## Friday, September 16, 2016

### Geometry Problem 1261: Cyclic Quadrilateral, Circle, Diameter, Midpoint, Measurement

Geometry Problem. Post your solution in the comment box below.
Level: Mathematics Education, High School, Honors Geometry, College.

This entry contributed by Sumith Peiris, Moratuwa, Sri Lanka.

Click on the figure below to view more details of problem 1261. 1. https://goo.gl/photos/tDgKutmrL4Bn9Lur8

Draw points O, E, F, G per sketch
Note that OE ⊥AB , AF⊥ EF and triangles EBC, AFE are 45-45- 90 triangles
We also have AF/FC= CD/AD= 1/3 => EC//AE
And BE/BA=BC/BE= 1/2

1. Dear Peter - How is AF/FC = CD/AD?

2. Since AB=2BC=> BC=BE=AE ( see sketch)
Triangles AFE, EGB and BGC are 45-45-90 triangles and are congruent ( case ASA)
so FA=FE=EG=GC => AF/FC= 1/3

2. Palai Renato
We put AB=1, BC = 2 AC= √5,
We put CD=x we have x+(3x)2=√5, and therefore x= 1/√2
<BAC =45 (regle of sum of tangent), CD=DE and CE=1
CE=CB and C is midpoint of BE

3. How is < BAC = 45?

4. ABCD is cyclic, with AC being diameter. Hence, Angle ABC and Angle ADC are right angles, by Thales' theorem.

By pythagoras’ theorem, it’s evident that BC = AC/sqrt(5), AB = 2AC/sqrt(5), CD = AC/sqrt(10), AD = 3AC/sqrt(10). We need the sine and cosines of angle BAC, angle CAD.
If we let O be the circumcenter of ABCD, then angle BOC = 2 angle BAC, angle COD = 2 angle CAD. This is obvious high school geometry.

From here, we use complex numbers.
Let the circle on ABCD be the unit circle and c = 1, a = -1.
With a bit of trig (especially double angle formula), b = cis(angle BOC) = cis(2 angle BAC) = (3/5) + i(4/5). Similarly, d = cis(-angle COD) = (4/5) – i(3/5).

Now let’s make a point F such that C is the midpoint of B and F. This indicates (f + b)/2 = c, which rearranges to f = 2c – b. We compute f = (4/5) – i(4/5).

We now assert that A, D and F are collinear. This is proved by checking that (a – f)/(a – d) is a real number (justification is De Moivre theorem; (a - d) multiplied by a real number would make (a-f) iff a-f and a-d make an angle of 0 or 180 degrees with each other).

(a – f)/(a – d) = (12/5 – i(4/5))/((-9/5) – i(3/5)) = (4/5) / (-3/5) = -4/3 which is definitely a real number. So we conclude that F is on line AD and BC (as C is midpoint of BF).

But we know that E is the intersection of AD and BC. This means E = F, and the proof is complete.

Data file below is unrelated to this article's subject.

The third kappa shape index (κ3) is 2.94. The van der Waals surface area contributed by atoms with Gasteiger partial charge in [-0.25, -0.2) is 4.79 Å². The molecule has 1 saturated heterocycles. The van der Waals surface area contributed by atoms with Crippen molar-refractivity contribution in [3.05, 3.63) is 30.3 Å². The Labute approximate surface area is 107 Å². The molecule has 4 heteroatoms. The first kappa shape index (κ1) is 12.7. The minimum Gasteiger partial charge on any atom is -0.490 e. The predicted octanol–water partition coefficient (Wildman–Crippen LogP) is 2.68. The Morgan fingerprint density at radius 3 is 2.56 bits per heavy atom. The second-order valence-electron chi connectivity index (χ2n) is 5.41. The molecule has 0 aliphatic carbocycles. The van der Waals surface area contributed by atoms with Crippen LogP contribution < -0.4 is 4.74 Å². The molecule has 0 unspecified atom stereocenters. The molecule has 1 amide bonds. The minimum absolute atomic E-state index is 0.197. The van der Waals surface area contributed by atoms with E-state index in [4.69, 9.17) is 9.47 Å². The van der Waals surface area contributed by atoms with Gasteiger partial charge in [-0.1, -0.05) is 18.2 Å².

5. Problem 1261
Is <BAC+<CAD=45, so <CED=45 then CD=DE. Let the points K, L on the side AD such that
AK=KL=LD=AD/3=DC=DE. So AL=LE and BL is perpendicular at AE so BL//CD. Therefore
BC=CE (LD=DE).
APOSTOLIS MANOLOUDIS 4 HIGH SCHOOL KORYDALLOS PIRAEUS GREECE

6. Palai Renato,
Reply to Sumith Peiris to request to motivate why angle.. is 45°.
tang ( + )=(tang + tang )/(1 - tang tang ) and introducing the values of and , we have: (2+3)//1-2x3)= -1, tang 1 = 45°

7. Thank u. Good pure geometry proof

8. Good pure geometry solution

9. Let CD = 1
=> AC^2 = CD^2 + AD^2 = Sqrt(10)

Similarly solving for AB & AC in the right triangle ABC,
we get BC = sqrt(2) --------(1)
and AB = 2*Sqrt(2)

Let CE = x and DE = y
As CE^2 = DE^2 + CD^2
=> 1+y^2 = x^2 ----------- (2)

As ED.EA = EC.EB (From Secant-Secant Rule)
=> y.(3+y) = x.(x+Sqrt(2))
=> y^2+3y = x^2+Sqrt(2).x
=> 3y = (x^2-y^2) + Sqrt(2).x
=> 3y = 1 + Sqrt(2).x (from (1) )
=> y = [1+Sqrt(2).x]/3 ----------(3)

Substituting the value of y in Eq(2)

=> 9 + (1+2x+2Sqrt(2)x) = 9x^2
=> 7x^2 - 2Sqrt(2)x -10 = 0

Therefore x = (2Sqrt(2) + Sqrt(8+288))/14 = 14.Sqrt(2)/14 = Sqrt(2) = BC (from (1) )

Hence C is midpoint of BE

10. Let BC = x
then AB = 2x

AC^2 = x^2 + (2x)^2
AC^2 = x^2 + 4x^2
AC = sqrt(5)x

Let CD = y
AC^2 = (3y)^2 + y^2
AC^2 = 9y^2 + y^2
AC = sqrt(10)y

sqrt(5)x = sqrt(10)y
y = sqrt(5)x/sqrt(10)
= sqrt(5)x*sqrt(10)/sqrt(10)*sqrt(10)
= sqrt(50)x/10
= 5*sqrt(2)x/10
= sqrt(2)x/2

Let CE = b
then y^2 + DE^2 = b^2
DE = sqrt(b^2 - y^2)

In tri CDE and tri ABE
<ABC = <CDE (diameter AC)
<AEB = <DEC (common angle)
<BAC = <DCE (remaining angles of a tri)
therefore triangle ABE and triangle CDE are equiangular triangles
BE/DE = AB/CD
(x + b)/sqrt(b^2 - y^2) = 2x/x*sqrt(2)/2 = sqrt(8)
x+b = sqrt(8)*sqrt{b^2 - (x*sqrt(2)/2)^2}
(x+b)^2 = 8(b^2 - x^2/2)
x^2 + 2xb + b^2 -8b^2 +4x^2 = 0
5x^2 + 2xb - 7b^2 = 0
5x^2 + 7xb -5xb - 7b^2 = 0
x(5x+7b) -b(5x+7b) = 0
(x-b)(5x+7b) = 0
x-b = 0
x = b
CE = b = x
CE = BC = x
therefore C is the midpoint of BE

11. Let CD = x and BC = y
then AD = 3x and AB = 2y

(2y)^2 + y^2 = (3x)^2 + x^2
5y^2 = 10x^2
y = sqrt(2)x

Let CE = t and DE = p
then x^2 + p^2 = t^2
t = sqrt(x^2 + p^2)

(2y)^2 + (y + t)^2 = (3x + p)^2
4y^2 + y^2 + 2yt + t^2 = 9x^2 + 6xp + p^2

4(sqrt(2)x)^2 + (sqrt(2)x)^2 + 2(sqrt(2)x)(sqrt(x^2 + p^2)) + (sqrt(x^2 + p^2))^2 = 9x^2 + 6xp + p^2
8x^2 + 2x^2 + 2x(sqrt(2))(sqrt(x^2 + p^2)) + x^2 + p^2 = 9x^2 + 6xp + p^2
2x(sqrt(2))(sqrt(x^2 + p^2)) = 6xp - 2x^2
(sqrt(2x^2 + 2p^2)) = 2x(3p - x)/2x
2x^2 + 2p^2 = 9p^2 - 6xp + x^2
x^2 + 6xp - 7p^2 = 0
x^2 + 7xp - xp - 7p^2 = 0
x(x + 7p) - p(x + 7p) = 0
(x - p)(x + 7p) = 0
x - p = 0
x = p
CD = DE
<DCE = <DEC = 45 (Isosceles tri theorem)
<DEC = 45 = <EAB (Sum of angles in a tri)
BA = BE
But BA = 2BC
thus BE = 2BC
BE = BC + CE
2BC = BC + CE
BC = CE
therefore C is the midpoint of BE

12. Draw EP ꓕ AC, from similarity CP = a, PE = 2a, AC = 5a
From ∆ABC => a = x/√5, from ∆PEC => EC = x

13. From: Sumith Peiris. March 1, 2019 at 3:07 AM
To c.t.e.o

Problem 1261

Mark X on AB such that BX = BC
Mark Y on AD such that DC = DY

Use Pythagoras and show CX = AY and AX = CY that is AXCD is a parallelogram.
X mid point of AB so C midpoint of BE

14.